What Is Refractive Error?

In the normal, healthy eye, the cornea is clear, smooth and round and the lens is clear, allowing light rays to pass through unobstructed and be focused sharply on the retina. Click HERE to watch a video on how the eye works.

However, if the cornea is not as smooth, clear or round as it should be, or the eyeball is too long or too short, light rays will bend (or refract) at odd angles, leading to blurry or distorted vision. This inability to achieve sharp focus is called refractive error, and is the most common eye problem.

Refractive errors include nearsightedness, or myopia; farsightedness, or hyperopia; or astigmatism.

Similarly, the eye will have focusing problems if the naturally clear lens is cloudy due to cataract, isn’t as flexible as it should be (causing presbyopia), or has other problems with the way it functions.

Dr. Banik can diagnose refractive error as part of your comprehensive eye examination. She will determine if you have myopia, hyperpia, or astigmatism by using a standard vision test, where you are asked to read letters on a chart placed at the other end of the room. Dr. Banik prides herself in performing careful refractions to give her patients the best quality vision possible.  She often checks and double checks the measurements.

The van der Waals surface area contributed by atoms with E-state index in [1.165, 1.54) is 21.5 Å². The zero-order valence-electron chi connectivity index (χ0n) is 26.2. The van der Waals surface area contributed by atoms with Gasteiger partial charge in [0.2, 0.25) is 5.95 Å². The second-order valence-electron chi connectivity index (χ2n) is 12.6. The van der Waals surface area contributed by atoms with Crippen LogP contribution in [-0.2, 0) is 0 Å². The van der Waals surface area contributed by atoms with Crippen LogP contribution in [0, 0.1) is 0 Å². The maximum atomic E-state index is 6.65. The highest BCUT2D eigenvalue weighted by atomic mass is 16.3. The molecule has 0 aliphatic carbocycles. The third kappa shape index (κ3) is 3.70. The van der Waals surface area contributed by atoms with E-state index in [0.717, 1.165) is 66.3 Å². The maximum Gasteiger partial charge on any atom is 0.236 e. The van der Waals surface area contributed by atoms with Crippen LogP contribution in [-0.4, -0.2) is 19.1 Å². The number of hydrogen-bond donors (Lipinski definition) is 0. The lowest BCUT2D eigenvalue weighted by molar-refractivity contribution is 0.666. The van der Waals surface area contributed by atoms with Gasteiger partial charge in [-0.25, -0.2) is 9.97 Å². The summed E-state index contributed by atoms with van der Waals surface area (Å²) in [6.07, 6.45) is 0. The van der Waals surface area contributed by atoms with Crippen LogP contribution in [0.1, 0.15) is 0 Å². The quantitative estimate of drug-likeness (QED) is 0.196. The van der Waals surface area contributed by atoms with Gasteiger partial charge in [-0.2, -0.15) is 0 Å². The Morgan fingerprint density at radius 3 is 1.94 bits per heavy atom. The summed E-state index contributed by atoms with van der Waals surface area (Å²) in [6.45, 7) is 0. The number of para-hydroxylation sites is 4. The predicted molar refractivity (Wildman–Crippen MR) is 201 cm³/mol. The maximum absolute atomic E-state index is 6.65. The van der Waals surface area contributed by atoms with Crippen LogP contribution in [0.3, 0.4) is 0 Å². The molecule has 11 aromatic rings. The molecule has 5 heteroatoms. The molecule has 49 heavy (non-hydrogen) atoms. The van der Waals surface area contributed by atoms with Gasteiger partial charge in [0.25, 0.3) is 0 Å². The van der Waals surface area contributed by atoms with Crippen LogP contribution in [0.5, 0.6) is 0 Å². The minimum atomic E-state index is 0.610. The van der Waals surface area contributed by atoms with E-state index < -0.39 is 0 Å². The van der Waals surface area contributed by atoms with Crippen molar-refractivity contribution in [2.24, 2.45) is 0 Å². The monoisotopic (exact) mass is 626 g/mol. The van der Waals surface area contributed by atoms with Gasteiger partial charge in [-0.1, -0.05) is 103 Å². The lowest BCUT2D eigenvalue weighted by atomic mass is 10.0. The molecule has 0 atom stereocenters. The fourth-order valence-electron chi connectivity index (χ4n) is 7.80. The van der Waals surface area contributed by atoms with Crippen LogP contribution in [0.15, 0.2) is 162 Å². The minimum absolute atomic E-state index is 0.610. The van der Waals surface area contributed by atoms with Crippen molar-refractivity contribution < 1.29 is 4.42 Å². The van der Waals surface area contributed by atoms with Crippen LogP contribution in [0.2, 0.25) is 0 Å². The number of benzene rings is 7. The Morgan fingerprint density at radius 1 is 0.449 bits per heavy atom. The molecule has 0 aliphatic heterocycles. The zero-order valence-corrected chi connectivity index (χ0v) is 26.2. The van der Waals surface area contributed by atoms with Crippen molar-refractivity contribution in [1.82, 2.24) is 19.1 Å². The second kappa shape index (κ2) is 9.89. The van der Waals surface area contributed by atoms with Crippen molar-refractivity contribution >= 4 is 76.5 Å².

Eyeglasses or contact lenses are the most common methods of correcting refractive error symptoms. They work by refocusing light rays on the retina, compensating for the shape of your eye. They can also help protect your eyes from harmful ultraviolet (UV) light rays. A special lens coating that screens out UV light is available.

In other cases, people may choose to correct refractive error with LASIK or another similar form of refractive surgery. These surgical procedures are used to correct or improve your vision by reshaping the cornea, or front surface of your eye, effectively adjusting your eye’s focusing ability.

There is not adequate scientific evidence to suggest that eye exercises, vitamins or pills can prevent or cure refractive error.

There is no best method for correcting refractive error. The most appropriate correction for you depends on your eyes and your lifestyle. You should discuss your lifestyle with Dr. Banik to decide which correction may be most effective for you.*


*Adapted from www.aao.org

Normal eye without Refractive Error-

Image is focused perfectly on retina.

Eye with Refractive Error-

Image is not focused perfectly on retina.